It’s November, and there’s still more to covet. Didn’t I do a good enough job coveting all Rocktober long?
Guess not. But in my defense, I spent the month trying to catch up and even get ahead a bit for my editing clients (which means NOW is a really good time to book me if you’d like an edit! I have dates at the end of November and beyond, but if you blink, you’ll miss them).
So here’s a roundup of celeb bios and memoirs and other stuff that’s all music-related.
Bruce, by Peter A. Carlin, is billed as being an intimate look at The Boss. Yeah, Springsteen, who was in my fair town recently. After being underwhelmed the last time I saw Bruce, I wasn’t sad I missed him this time. And I hate that I had to say that, but there ya go. Sometimes, you gotta.
Ke$ha, who I once saw on a New Year’s Eve special and was horrified by, is putting out an illustrated memoir called My Crazy Beautiful Life. I might have to read it, just to see what the fuss is about. Not only about the book, but its subject matter, as well. Maybe I’ve been wrong about her.
Slash has a new one out.
“Slash: An Intimate Portrait” (Insight Editions), a new 144-page hardcover book by Richard Bienstock, with photography by Robert Knight, was launched … October 4 at Mouche Gallery in Beverly Hills, California.
Joe Perry (yeah, THAT Joe Perry, you Aerosmith fans) apparently wrote the intro. Cool! But… didn’t Slash write a book of his own a few years back? Like…2008? And isn’t Joe writing one now?
The answer to both questions, friends, is YES.
And then there’s Phil Anselmo, the man who was once so very kind to me outside his tour bus and who filled me in on why my promised tickets and passes had just vanished. He’s working on his autobiography. He’s even got a deal for it, so now it’s a matter of him writing it and seeing if it can match up to his bluster. I bet it can. Phil won’t work well with an editor. Even me.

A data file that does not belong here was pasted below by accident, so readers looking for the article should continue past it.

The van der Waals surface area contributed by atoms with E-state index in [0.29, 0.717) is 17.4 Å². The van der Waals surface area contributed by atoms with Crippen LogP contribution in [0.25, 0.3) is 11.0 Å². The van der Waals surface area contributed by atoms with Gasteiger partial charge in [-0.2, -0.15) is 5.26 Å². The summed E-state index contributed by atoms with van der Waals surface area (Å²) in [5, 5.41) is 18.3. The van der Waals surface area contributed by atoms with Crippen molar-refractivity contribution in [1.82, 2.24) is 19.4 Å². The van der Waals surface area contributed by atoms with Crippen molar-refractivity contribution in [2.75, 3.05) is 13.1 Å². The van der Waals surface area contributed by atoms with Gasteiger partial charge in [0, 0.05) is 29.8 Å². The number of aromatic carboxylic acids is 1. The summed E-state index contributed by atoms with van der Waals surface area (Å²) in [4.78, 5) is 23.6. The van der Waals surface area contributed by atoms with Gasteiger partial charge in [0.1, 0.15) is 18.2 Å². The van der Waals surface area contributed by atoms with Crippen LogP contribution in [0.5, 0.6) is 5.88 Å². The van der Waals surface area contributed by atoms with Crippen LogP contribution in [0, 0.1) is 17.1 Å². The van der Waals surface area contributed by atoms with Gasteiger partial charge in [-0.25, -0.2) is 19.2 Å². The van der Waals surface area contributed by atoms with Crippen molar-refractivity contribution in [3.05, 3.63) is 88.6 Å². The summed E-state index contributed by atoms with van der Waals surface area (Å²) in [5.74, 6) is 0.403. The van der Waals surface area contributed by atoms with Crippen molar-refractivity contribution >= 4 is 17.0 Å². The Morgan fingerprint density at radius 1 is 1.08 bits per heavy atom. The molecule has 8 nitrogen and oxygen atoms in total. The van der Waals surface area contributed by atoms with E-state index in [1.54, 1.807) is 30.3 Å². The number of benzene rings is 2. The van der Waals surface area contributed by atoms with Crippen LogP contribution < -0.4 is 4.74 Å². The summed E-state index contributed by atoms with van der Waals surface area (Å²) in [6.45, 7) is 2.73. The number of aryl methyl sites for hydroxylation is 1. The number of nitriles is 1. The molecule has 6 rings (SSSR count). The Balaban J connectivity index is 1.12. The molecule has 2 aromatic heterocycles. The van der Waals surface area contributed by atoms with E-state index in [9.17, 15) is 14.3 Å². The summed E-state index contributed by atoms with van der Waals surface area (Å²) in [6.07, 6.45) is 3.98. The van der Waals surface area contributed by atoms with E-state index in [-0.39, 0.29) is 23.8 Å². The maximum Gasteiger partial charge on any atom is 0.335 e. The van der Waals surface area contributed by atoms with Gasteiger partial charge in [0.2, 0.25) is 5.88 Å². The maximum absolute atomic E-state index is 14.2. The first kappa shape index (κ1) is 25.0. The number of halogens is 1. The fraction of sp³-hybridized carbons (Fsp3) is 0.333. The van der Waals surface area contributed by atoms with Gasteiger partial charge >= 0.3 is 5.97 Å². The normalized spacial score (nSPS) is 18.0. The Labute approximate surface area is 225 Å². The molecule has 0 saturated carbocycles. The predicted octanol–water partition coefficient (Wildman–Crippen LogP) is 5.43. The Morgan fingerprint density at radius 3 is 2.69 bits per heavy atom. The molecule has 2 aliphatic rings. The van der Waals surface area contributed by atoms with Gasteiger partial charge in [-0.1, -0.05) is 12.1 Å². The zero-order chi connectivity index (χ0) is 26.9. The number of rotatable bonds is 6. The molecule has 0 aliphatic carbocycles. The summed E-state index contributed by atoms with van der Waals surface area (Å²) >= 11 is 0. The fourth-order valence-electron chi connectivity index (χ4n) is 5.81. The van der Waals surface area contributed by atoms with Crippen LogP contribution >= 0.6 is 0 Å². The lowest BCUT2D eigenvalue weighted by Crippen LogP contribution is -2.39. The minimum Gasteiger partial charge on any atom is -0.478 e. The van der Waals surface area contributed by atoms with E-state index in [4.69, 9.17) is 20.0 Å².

I gotta admit that I’m not a Danko Jones fan any more than I’m a Ke$ha fan. So this new book? Too Much Trouble – A Very Oral History of DANKO JONES. I’ll pass, thanks, unless a copy finds its way onto my nightstand…
This one hit my radar mid-month:
“Black Sabbath And Philosophy: Mastering Reality”, a philosophical look at heavy metal’s dark masters of reality, BLACK SABBATH, has just been published worldwide via The Blackwell Philosophy And Pop Culture Series.
Expanding beyond the world of books only (and the e-book is only 27 pages, at that), we have
A new one-dollar app and eBook tell the story of the making of BAD COMPANY’s 1979 album “Desolation Angels”.
The ebook is free! It’s apparently a chapter taken from another of the prolific Popoff’s books.
And, finally, more Van Halen, as well.
A new book, VAN HALEN: Exuberant California, Zen Rock ‘N’ Roll, by John Scanlan, is now available via Reaktion Books.
A book description states: “I hate the word maturing”, singer DAVID LEE ROTH once said. “I don’t like the word evolving – or any of that bullshit. The point is to keep it as simplistic, as unassuming, and as stupid as possible.” Examining Roth’s sentiment, Van Halen: Exuberant California, Zen Rock ‘N’ Roll follows the band’s pursuit of the art of artlessness, and describes how they characterize what historian Kevin Starr terms ‘Zen California’ – a state of mind and way of being that above all celebrates ‘the now’. In rock’n’ roll terms it stands for the unregulated expenditure of energy; for a youthful exuberance that seems destined to extinguish itself.
Yeah, that’s probably a year’s worth of reading. I haven’t seen any figures, but given the plethora of celeb bios and memoirs flooding the market right now, you gotta wonder if they’re making any money for their publishers. I remember six, seven years ago when they weren’t, and the publishers were all admitting it, too. They had to have the bragging rights of landing the celeb, and who cared if they lost money. It was all about those precious bragging rights.
And people ask what’s wrong with publishing? Why a climate was established in which so many self-published authors are now taking great advantage?